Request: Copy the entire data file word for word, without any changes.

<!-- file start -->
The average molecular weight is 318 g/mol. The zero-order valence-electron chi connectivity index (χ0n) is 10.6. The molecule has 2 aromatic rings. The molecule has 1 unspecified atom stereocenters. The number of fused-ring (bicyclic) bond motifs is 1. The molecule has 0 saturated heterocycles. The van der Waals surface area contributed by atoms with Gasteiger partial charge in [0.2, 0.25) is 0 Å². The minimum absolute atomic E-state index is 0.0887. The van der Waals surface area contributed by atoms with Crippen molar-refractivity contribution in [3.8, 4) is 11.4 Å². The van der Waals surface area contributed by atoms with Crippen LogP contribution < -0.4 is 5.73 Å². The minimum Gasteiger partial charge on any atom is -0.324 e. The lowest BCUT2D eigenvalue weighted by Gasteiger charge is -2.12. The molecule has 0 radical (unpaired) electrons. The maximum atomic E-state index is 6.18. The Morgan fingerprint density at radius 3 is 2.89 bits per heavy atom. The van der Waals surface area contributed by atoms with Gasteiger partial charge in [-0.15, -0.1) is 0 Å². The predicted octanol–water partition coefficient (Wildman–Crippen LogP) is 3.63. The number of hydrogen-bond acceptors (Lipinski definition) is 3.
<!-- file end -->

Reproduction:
The average molecular weight is 318 g/mol. The zero-order valence-electron chi connectivity index (χ0n) is 10.6. The molecule has 2 aromatic rings. The molecule has 1 unspecified atom stereocenters. The number of fused-ring (bicyclic) bond motifs is 1. The molecule has 0 saturated heterocycles. The van der Waals surface area contributed by atoms with Gasteiger partial charge in [0.2, 0.25) is 0 Å². The minimum absolute atomic E-state index is 0.0887. The van der Waals surface area contributed by atoms with Crippen molar-refractivity contribution in [3.8, 4) is 11.4 Å². The van der Waals surface area contributed by atoms with Crippen LogP contribution < -0.4 is 5.73 Å². The minimum Gasteiger partial charge on any atom is -0.324 e. The lowest BCUT2D eigenvalue weighted by Gasteiger charge is -2.12. The molecule has 0 radical (unpaired) electrons. The maximum atomic E-state index is 6.18. The Morgan fingerprint density at radius 3 is 2.89 bits per heavy atom. The van der Waals surface area contributed by atoms with Gasteiger partial charge in [-0.15, -0.1) is 0 Å². The predicted octanol–water partition coefficient (Wildman–Crippen LogP) is 3.63. The number of hydrogen-bond acceptors (Lipinski definition) is 3.